Maroon communities began to spawn in 1700’s.
Beginning in the 1660s the
|Creole was the predominate language in these maroon communities, but the dialects of this language varied between villages due to amount of influence from English, Spanish, Portuguese and African languages. The Creole languages was not simply an assortment of different words, instead it formed an entirely new language using fragments from others. The grammar and sentence structures were completely original to each individual maroon community. This language was developed through generations of integration where children, born into and growing up in these communities, took a little from each language, so that what was created was a new language complete with grammar and sentence structure. Each community had its own unique dialect of Creole.||
This picture is an example of a written Danish Indian Creole language, written in 1887. It is nearly impossible to read without knowing the dialect and without being a native speaker.
communities were established where there were substantial slave communities.
The people who spoke different Creole languages were
not only based in maroon communities. In places, such as
This painting is of a maroon village in Jamaica, notice the mountain range which protected their communities from Europeans, and the people in the foreground to give an idea of its’ scale.
There were many
communities, however not maroon, who lived in the mainland of North America,
not just in the populated islands of
parents] both come from
This is a spiritual written in Gullah. As you can see there are many words that you can understand, or at least figure out phonetically. They obviously adopted a lot of English into their vocabulary; however some of the original dialects are still prevalent in the text. Letters are replaced phonetically, b’s replace v’s and d’s replace the “th” sound, ex. da is the. To hear recordings of Gullah gospel music go to Gospel go and search their language list for English: Gulla.
Slowly words from African dialects began to appear in
the English language , as well as Portuguese and
Spanish. For instance, the words banana,
and yams were both taken directly
from West African vocabulary. Africans too, learned one or two additional languages, usually depending on their masters. As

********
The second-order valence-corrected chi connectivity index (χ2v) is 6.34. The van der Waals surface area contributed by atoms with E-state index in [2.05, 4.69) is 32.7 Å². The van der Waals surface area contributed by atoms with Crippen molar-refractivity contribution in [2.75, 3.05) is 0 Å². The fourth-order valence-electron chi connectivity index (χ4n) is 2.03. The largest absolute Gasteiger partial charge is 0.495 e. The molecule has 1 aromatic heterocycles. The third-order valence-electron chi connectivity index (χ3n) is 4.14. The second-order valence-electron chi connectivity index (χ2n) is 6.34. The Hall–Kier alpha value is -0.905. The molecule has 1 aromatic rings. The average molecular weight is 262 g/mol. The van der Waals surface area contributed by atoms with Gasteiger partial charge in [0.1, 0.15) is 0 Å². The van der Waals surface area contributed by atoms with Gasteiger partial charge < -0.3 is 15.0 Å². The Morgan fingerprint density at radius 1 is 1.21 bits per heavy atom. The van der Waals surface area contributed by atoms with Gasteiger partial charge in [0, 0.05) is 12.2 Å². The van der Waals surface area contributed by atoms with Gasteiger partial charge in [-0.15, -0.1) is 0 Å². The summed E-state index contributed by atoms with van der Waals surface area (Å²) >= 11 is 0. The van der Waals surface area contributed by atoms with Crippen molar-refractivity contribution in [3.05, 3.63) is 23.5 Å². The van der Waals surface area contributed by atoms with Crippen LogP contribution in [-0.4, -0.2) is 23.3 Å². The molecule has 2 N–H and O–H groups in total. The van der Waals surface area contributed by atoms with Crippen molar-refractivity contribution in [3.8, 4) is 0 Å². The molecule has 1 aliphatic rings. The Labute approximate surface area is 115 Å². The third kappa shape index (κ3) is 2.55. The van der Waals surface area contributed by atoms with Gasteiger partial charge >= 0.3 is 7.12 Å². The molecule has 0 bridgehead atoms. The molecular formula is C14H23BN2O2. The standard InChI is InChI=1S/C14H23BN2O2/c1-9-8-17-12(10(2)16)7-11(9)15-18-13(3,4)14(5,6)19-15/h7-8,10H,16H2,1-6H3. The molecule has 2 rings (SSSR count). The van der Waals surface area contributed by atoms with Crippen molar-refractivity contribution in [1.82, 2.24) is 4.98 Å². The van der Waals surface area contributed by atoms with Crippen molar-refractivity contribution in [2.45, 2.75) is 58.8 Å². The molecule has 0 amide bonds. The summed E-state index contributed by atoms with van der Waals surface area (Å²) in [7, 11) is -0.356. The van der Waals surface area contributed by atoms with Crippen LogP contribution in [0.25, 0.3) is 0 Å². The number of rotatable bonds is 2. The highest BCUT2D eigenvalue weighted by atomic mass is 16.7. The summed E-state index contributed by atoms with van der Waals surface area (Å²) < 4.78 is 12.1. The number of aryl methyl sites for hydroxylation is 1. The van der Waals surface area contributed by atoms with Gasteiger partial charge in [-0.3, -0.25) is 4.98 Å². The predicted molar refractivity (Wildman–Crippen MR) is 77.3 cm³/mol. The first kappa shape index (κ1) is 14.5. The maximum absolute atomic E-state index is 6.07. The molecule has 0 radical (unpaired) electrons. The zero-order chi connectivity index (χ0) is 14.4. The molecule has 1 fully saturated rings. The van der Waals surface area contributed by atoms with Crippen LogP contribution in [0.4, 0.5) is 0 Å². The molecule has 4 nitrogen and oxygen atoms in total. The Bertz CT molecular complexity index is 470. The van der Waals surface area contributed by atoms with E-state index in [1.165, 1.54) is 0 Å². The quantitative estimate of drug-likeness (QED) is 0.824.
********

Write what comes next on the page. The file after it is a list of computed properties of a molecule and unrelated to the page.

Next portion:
early as the 1740’s there have been accounts of an African slave speaking
English, French, Spanish and German, along with his own native dialect. In fact,
it was easier for mainland slaves to learn languages in the earlier part of the
eighteenth century as compared to island based slaves because of the relatively
small slave-master ratios during the pre-plantation era of
After the import of new slaves began to slow down, around the 1740’s, Gullah became children’s primary language, then slowly developed a more complex and complete structure and vocabulary. As the American Civil War cam to a close, and the next century approached Gullah began to decline. The vocabulary lost its original meaning, and the remaining fragments were incorporated into Black English.
The religions of the
Maroon communities varied according to their location and the different
mixtures of cultures in the community. The religions in these communities were predominantly
polytheistic, although there were the several who were Christian (mostly the
European-based cities like
Jaguar Serpent Vulture
For more information about each god’s specific duties visit Folklife
The spirits of ancestors also played a
major role in religious faith and practices. The maroons in the
This is a picture of the Ndjuka Maroon life
cycle, the native maroons who lived in, and
They believed that the most important spirit is the Akaa which is the simplification of a guardian angel, it was a spirit that followed you everywhere, but once you fell terminally ill the spirit might leave you this was exemplified by the inability for the person to sleep which they took as a sign that the end was near.
The maroon’s had a strictly formulated idea of the life, and afterlife cycles. The innermost circle (green) represents the spirit, or aaka which guards over your body while you are alive. The middle circle (light green) is the spirit of the ancestors who are in the process of reincarnation. Finally the outermost circle (blue) are the people who are in the life cycle. The line across the middle of the circle divides the invisible world (on the bottom) from the living world. They believed in destiny, and they shared the belief that all things in nature, including plants, have spirits.